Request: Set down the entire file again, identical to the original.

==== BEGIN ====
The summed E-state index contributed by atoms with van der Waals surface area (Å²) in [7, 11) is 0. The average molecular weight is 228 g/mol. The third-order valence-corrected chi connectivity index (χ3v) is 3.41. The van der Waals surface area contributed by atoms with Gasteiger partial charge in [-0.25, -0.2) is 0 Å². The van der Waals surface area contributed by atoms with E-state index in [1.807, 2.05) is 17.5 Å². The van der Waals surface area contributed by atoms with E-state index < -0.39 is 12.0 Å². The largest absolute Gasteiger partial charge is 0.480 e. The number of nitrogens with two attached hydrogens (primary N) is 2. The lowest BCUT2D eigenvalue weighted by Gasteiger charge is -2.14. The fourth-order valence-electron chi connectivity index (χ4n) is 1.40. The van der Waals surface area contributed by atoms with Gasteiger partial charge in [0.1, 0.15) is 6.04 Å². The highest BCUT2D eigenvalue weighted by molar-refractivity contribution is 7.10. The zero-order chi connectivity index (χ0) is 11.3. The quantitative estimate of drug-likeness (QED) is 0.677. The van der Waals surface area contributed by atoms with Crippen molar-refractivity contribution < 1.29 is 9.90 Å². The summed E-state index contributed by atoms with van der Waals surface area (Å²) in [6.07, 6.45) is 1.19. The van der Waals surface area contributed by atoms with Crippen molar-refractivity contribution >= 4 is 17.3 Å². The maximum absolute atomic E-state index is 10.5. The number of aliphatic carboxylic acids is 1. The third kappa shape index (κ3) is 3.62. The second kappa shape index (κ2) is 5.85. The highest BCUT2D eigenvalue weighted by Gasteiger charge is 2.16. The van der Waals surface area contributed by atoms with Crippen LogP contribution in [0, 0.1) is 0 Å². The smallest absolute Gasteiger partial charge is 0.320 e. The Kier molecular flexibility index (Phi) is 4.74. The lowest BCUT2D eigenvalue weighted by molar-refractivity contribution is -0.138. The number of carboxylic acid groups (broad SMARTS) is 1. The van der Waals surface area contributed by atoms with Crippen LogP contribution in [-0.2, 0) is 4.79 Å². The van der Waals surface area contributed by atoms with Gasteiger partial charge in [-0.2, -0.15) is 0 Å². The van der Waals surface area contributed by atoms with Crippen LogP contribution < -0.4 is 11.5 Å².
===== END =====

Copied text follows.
The summed E-state index contributed by atoms with van der Waals surface area (Å²) in [7, 11) is 0. The average molecular weight is 228 g/mol. The third-order valence-corrected chi connectivity index (χ3v) is 3.41. The van der Waals surface area contributed by atoms with Gasteiger partial charge in [-0.25, -0.2) is 0 Å². The van der Waals surface area contributed by atoms with E-state index in [1.807, 2.05) is 17.5 Å². The van der Waals surface area contributed by atoms with E-state index < -0.39 is 12.0 Å². The largest absolute Gasteiger partial charge is 0.480 e. The number of nitrogens with two attached hydrogens (primary N) is 2. The lowest BCUT2D eigenvalue weighted by Gasteiger charge is -2.14. The fourth-order valence-electron chi connectivity index (χ4n) is 1.40. The van der Waals surface area contributed by atoms with Gasteiger partial charge in [0.1, 0.15) is 6.04 Å². The highest BCUT2D eigenvalue weighted by molar-refractivity contribution is 7.10. The zero-order chi connectivity index (χ0) is 11.3. The quantitative estimate of drug-likeness (QED) is 0.677. The van der Waals surface area contributed by atoms with Crippen molar-refractivity contribution < 1.29 is 9.90 Å². The summed E-state index contributed by atoms with van der Waals surface area (Å²) in [6.07, 6.45) is 1.19. The van der Waals surface area contributed by atoms with Crippen molar-refractivity contribution >= 4 is 17.3 Å². The maximum absolute atomic E-state index is 10.5. The number of aliphatic carboxylic acids is 1. The third kappa shape index (κ3) is 3.62. The second kappa shape index (κ2) is 5.85. The highest BCUT2D eigenvalue weighted by Gasteiger charge is 2.16. The van der Waals surface area contributed by atoms with Crippen LogP contribution in [0, 0.1) is 0 Å². The smallest absolute Gasteiger partial charge is 0.320 e. The Kier molecular flexibility index (Phi) is 4.74. The lowest BCUT2D eigenvalue weighted by molar-refractivity contribution is -0.138. The number of carboxylic acid groups (broad SMARTS) is 1. The van der Waals surface area contributed by atoms with Crippen LogP contribution in [-0.2, 0) is 4.79 Å². The van der Waals surface area contributed by atoms with Gasteiger partial charge in [-0.2, -0.15) is 0 Å². The van der Waals surface area contributed by atoms with Crippen LogP contribution < -0.4 is 11.5 Å².